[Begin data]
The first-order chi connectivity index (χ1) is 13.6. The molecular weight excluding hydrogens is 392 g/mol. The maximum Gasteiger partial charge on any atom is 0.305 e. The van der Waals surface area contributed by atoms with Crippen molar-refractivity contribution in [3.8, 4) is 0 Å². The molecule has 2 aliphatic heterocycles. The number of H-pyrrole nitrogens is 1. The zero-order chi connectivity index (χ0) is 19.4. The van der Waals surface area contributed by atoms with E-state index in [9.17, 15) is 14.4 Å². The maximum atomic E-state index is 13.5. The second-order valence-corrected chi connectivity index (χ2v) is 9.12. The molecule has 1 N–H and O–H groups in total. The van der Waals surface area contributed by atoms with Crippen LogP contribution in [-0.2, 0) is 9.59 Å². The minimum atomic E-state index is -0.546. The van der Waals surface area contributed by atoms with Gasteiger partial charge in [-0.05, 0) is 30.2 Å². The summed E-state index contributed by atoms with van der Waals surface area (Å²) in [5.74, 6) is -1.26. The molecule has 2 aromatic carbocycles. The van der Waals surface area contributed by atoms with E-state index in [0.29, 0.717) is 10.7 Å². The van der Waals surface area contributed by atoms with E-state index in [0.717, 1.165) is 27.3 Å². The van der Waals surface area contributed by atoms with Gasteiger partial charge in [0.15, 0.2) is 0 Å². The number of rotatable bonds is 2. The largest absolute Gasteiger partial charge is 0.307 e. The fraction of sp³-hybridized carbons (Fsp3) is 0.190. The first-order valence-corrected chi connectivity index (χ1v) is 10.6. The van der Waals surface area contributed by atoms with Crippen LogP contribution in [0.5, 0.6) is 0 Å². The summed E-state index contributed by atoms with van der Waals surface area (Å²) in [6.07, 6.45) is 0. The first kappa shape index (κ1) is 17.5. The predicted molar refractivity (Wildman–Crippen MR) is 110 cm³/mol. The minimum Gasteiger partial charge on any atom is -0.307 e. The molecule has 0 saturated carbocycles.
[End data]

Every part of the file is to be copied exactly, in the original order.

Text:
The first-order chi connectivity index (χ1) is 13.6. The molecular weight excluding hydrogens is 392 g/mol. The maximum Gasteiger partial charge on any atom is 0.305 e. The van der Waals surface area contributed by atoms with Crippen molar-refractivity contribution in [3.8, 4) is 0 Å². The molecule has 2 aliphatic heterocycles. The number of H-pyrrole nitrogens is 1. The zero-order chi connectivity index (χ0) is 19.4. The van der Waals surface area contributed by atoms with E-state index in [9.17, 15) is 14.4 Å². The maximum atomic E-state index is 13.5. The second-order valence-corrected chi connectivity index (χ2v) is 9.12. The molecule has 1 N–H and O–H groups in total. The van der Waals surface area contributed by atoms with Crippen LogP contribution in [-0.2, 0) is 9.59 Å². The minimum atomic E-state index is -0.546. The van der Waals surface area contributed by atoms with Gasteiger partial charge in [-0.05, 0) is 30.2 Å². The summed E-state index contributed by atoms with van der Waals surface area (Å²) in [5.74, 6) is -1.26. The molecule has 2 aromatic carbocycles. The van der Waals surface area contributed by atoms with E-state index in [0.29, 0.717) is 10.7 Å². The van der Waals surface area contributed by atoms with E-state index in [0.717, 1.165) is 27.3 Å². The van der Waals surface area contributed by atoms with Gasteiger partial charge in [0.15, 0.2) is 0 Å². The number of rotatable bonds is 2. The largest absolute Gasteiger partial charge is 0.307 e. The fraction of sp³-hybridized carbons (Fsp3) is 0.190. The first-order valence-corrected chi connectivity index (χ1v) is 10.6. The van der Waals surface area contributed by atoms with Crippen LogP contribution in [0.5, 0.6) is 0 Å². The summed E-state index contributed by atoms with van der Waals surface area (Å²) in [6.07, 6.45) is 0. The first kappa shape index (κ1) is 17.5. The predicted molar refractivity (Wildman–Crippen MR) is 110 cm³/mol. The minimum Gasteiger partial charge on any atom is -0.307 e. The molecule has 0 saturated carbocycles.